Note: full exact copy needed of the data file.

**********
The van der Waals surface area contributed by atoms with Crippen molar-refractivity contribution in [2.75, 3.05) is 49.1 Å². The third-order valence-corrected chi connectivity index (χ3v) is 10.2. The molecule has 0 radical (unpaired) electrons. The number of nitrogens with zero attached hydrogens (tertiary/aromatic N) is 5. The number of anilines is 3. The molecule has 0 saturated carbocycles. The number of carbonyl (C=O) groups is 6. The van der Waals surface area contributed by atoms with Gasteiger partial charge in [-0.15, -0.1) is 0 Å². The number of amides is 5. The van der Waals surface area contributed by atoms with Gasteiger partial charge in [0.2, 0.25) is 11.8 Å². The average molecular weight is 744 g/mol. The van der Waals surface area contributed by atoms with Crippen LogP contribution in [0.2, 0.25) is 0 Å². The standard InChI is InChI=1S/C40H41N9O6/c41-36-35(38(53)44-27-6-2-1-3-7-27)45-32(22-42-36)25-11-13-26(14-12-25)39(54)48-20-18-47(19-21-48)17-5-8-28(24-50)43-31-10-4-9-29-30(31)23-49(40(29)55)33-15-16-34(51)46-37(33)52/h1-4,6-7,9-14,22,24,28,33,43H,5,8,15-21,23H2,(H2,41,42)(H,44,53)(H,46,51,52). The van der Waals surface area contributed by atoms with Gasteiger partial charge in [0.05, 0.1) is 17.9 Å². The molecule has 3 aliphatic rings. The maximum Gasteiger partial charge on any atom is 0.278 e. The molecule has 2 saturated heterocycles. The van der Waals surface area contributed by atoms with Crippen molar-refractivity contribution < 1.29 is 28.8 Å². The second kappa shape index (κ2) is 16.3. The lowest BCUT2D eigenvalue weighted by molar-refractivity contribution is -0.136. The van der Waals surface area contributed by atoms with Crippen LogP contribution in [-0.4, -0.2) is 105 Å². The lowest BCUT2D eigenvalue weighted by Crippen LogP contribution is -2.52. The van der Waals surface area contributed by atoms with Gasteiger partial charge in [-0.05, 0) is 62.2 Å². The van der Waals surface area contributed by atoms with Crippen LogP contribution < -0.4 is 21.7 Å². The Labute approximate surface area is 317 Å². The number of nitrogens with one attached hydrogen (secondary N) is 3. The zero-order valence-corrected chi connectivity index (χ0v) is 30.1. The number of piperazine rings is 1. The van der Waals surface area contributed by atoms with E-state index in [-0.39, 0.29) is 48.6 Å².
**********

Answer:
The van der Waals surface area contributed by atoms with Crippen molar-refractivity contribution in [2.75, 3.05) is 49.1 Å². The third-order valence-corrected chi connectivity index (χ3v) is 10.2. The molecule has 0 radical (unpaired) electrons. The number of nitrogens with zero attached hydrogens (tertiary/aromatic N) is 5. The number of anilines is 3. The molecule has 0 saturated carbocycles. The number of carbonyl (C=O) groups is 6. The van der Waals surface area contributed by atoms with Gasteiger partial charge in [-0.15, -0.1) is 0 Å². The number of amides is 5. The van der Waals surface area contributed by atoms with Gasteiger partial charge in [0.2, 0.25) is 11.8 Å². The average molecular weight is 744 g/mol. The van der Waals surface area contributed by atoms with Crippen LogP contribution in [0.2, 0.25) is 0 Å². The standard InChI is InChI=1S/C40H41N9O6/c41-36-35(38(53)44-27-6-2-1-3-7-27)45-32(22-42-36)25-11-13-26(14-12-25)39(54)48-20-18-47(19-21-48)17-5-8-28(24-50)43-31-10-4-9-29-30(31)23-49(40(29)55)33-15-16-34(51)46-37(33)52/h1-4,6-7,9-14,22,24,28,33,43H,5,8,15-21,23H2,(H2,41,42)(H,44,53)(H,46,51,52). The van der Waals surface area contributed by atoms with Gasteiger partial charge in [0.05, 0.1) is 17.9 Å². The molecule has 3 aliphatic rings. The maximum Gasteiger partial charge on any atom is 0.278 e. The molecule has 2 saturated heterocycles. The van der Waals surface area contributed by atoms with Crippen molar-refractivity contribution < 1.29 is 28.8 Å². The second kappa shape index (κ2) is 16.3. The lowest BCUT2D eigenvalue weighted by molar-refractivity contribution is -0.136. The van der Waals surface area contributed by atoms with Crippen LogP contribution in [-0.4, -0.2) is 105 Å². The lowest BCUT2D eigenvalue weighted by Crippen LogP contribution is -2.52. The van der Waals surface area contributed by atoms with Gasteiger partial charge in [-0.05, 0) is 62.2 Å². The van der Waals surface area contributed by atoms with Crippen LogP contribution < -0.4 is 21.7 Å². The Labute approximate surface area is 317 Å². The number of nitrogens with one attached hydrogen (secondary N) is 3. The zero-order valence-corrected chi connectivity index (χ0v) is 30.1. The number of piperazine rings is 1. The van der Waals surface area contributed by atoms with E-state index in [-0.39, 0.29) is 48.6 Å².